-- The gearboxes are of the newer design as first seen in the M551 Sheridan. In fact they are nearly identical except for the drive axle. All the gears were compared with those from the M55 and showed to be the same. Also the "outdrive" gears are the same as used in the M26 Pershing. What does this mean? Spare gearbox parts are currently and will be available for some time.

-- The motors and motor pinion gear method of attachment are a concern and a proven issue as this same arrange is used in the M551 Sheridan. The problem centers around the motor shaft not having a "flat spot" in which to effectively secure the set screw against. The round motor shaft and set screw just do not hold and will result in a shaft "spin out" causing the gearbox to not turn. I would suggest to add a "flat spot" on the motor shaft to better secure the set screw to during the build process as it is far easier then tearing the tank down once the tank is built. Use of a "flat spot" to help secure the set screw is common to see on other motors used throughout the RC world, why Tamiya did not include it on either tank is puzzling.

-- Be ready to turn A LOT of small screws, I mean A LOT!!! The Centurion is 98% screwed together. It by far uses more screws then an other Tamiya tank. This slows the build quite a bit, but makes for a tank that is far more serviceable and easier to add later modification to. I would suggest NOT using the Tamiya "red" thread lock and instead use a "blue" thread lock. Tamiya's is overkill and in my opinion used in many areas it should not.

-- Bushing vs bearings. The Centurion comes with bushing for the idler and road wheels. These work well enough, but if well enough is not good enough for you then the bushing can be replaced with 5x8x2.5mm bearings, 28 are needed (30 if you use two more in the gun elevation mantle). I used sealed bearing as I tend to drive my tank rather hard and in some nasty environments.

-- Installing the tracks should be easy but it is not. There is insufficient room between the hull fenders and return rollers to slip the track between the two if you are attempting to install the track as a complete "loop" regardless is you have one or both of the idler wheels or sprockets off the tank. You have to use considerable force to slip the track guide teeth past the return rollers. This causes a fair amount of stress to be placed on the guide teeth which if not done with care could easily break them off. I suggest the "pulling one track pin" approach if this is your first build. Tamiya does show this as the preferred method on the Centurion.

-- Battery, speaker and DMD placement are understandable based on general public use/needs, but is not advantageous to the overall performance of the tank. The placement causes the weight balance of the tank to be extremely bias to the rear aka "tail heavy" (~25/75) and there is a noticeable sag to the rear when the Tamiya configuration is used. I chose not use the Tamiya configuration and instead placed my battery as far forward in the hull as possible and moved the speaker from the forward hull to just aft of mid hull. This eliminated the rear sag and provided an improved weight balance (~45/55). This causes other issues such as needing a longer battery lead line and the need for the battery to remain in the tank (with very minor modifications the upper hull/turret can be made removable and easy access to the battery possible).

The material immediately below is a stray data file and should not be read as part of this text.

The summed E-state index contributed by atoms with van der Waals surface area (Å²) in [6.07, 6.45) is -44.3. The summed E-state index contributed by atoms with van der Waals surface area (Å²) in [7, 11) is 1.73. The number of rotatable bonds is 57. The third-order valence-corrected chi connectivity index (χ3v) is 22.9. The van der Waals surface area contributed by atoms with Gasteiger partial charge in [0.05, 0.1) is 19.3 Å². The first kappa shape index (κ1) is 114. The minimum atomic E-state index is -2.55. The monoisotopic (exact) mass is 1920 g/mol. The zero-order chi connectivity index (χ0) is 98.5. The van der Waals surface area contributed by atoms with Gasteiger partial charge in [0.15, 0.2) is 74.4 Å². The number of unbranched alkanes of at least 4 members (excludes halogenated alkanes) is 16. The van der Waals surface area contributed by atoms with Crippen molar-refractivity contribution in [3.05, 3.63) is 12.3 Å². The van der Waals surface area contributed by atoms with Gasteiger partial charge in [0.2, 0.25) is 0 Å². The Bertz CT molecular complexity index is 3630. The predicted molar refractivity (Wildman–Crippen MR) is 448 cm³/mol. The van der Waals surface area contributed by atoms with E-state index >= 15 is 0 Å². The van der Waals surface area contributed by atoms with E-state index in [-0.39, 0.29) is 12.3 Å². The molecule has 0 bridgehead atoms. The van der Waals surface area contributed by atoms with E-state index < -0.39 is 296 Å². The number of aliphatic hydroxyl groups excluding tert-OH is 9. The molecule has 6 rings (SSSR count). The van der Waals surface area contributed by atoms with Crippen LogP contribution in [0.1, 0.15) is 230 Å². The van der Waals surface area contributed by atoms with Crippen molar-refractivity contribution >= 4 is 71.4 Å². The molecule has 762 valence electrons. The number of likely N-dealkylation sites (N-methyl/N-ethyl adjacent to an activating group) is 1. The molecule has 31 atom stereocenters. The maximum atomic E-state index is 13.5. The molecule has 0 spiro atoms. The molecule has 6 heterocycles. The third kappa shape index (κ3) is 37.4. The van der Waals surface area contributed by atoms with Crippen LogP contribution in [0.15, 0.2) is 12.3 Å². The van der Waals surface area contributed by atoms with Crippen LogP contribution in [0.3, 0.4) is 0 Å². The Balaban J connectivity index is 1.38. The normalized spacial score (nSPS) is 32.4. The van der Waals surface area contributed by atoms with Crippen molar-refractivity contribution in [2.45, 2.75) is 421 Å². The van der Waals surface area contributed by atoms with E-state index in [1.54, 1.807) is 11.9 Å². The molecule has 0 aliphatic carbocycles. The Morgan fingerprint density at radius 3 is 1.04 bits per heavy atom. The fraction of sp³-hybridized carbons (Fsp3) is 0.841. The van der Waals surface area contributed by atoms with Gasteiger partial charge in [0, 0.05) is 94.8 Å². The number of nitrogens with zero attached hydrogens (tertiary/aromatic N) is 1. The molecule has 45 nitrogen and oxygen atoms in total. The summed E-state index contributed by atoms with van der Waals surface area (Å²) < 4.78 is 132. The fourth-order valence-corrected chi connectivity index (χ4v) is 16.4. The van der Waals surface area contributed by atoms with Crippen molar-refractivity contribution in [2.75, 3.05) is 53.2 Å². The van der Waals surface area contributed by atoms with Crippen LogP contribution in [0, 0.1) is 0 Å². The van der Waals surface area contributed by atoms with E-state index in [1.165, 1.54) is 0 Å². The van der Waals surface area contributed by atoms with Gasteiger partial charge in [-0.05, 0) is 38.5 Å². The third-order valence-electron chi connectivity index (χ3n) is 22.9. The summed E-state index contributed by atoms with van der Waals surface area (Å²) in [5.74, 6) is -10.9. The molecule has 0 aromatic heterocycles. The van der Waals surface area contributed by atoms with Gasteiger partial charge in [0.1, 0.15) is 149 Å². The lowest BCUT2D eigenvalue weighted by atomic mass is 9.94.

--Upper hull and turret. Tamiya attaches the turret to the upper hull section with three easy to access screws and the upper deck section to the Centurion hull with four screw that go into four metal tabs attached to the hull sides. This configuration even without being screwed down showed to be stable during indoor drive and obstacle testing. So much so I actually forgot to screw the section down until well after the tank had been painted and its first outdoor test run was completed. It would be very easy to convert these "screw / tabs" mounting points to magnetic mounts. This would simplify the access to the inner hull and allow for very easy access to change out relocated batteries or whatever. Something to consider adding during the initial build. I plan on revisiting this and doing the modification soon.

To be continued.....

Last edited by Fsttanks; 02-02-2022 at 06:13 PM.
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Old 02-02-2022, 11:36 AM
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Originally Posted by Fsttanks View Post
Yes I am aware the many advantages of skirts on real tanks. I just like the overall look of tanks from WW2 and Cold War era without them especially on RC tanks. The skirts tend to cover up to much of the “visual” interaction seen going on between the suspension, road wheels, tracks, sprockets, dirt, dust and mud. I enjoy watching this interaction, because without it RC tanks can look a bit boring while driving. I suspect other like this too as I see the majority of people gravitating to older tanks vs the modern tanks with skirts. Modern tanks just look “a bit boring” (?) a phrase I have heard countless times at battle day and demonstration events.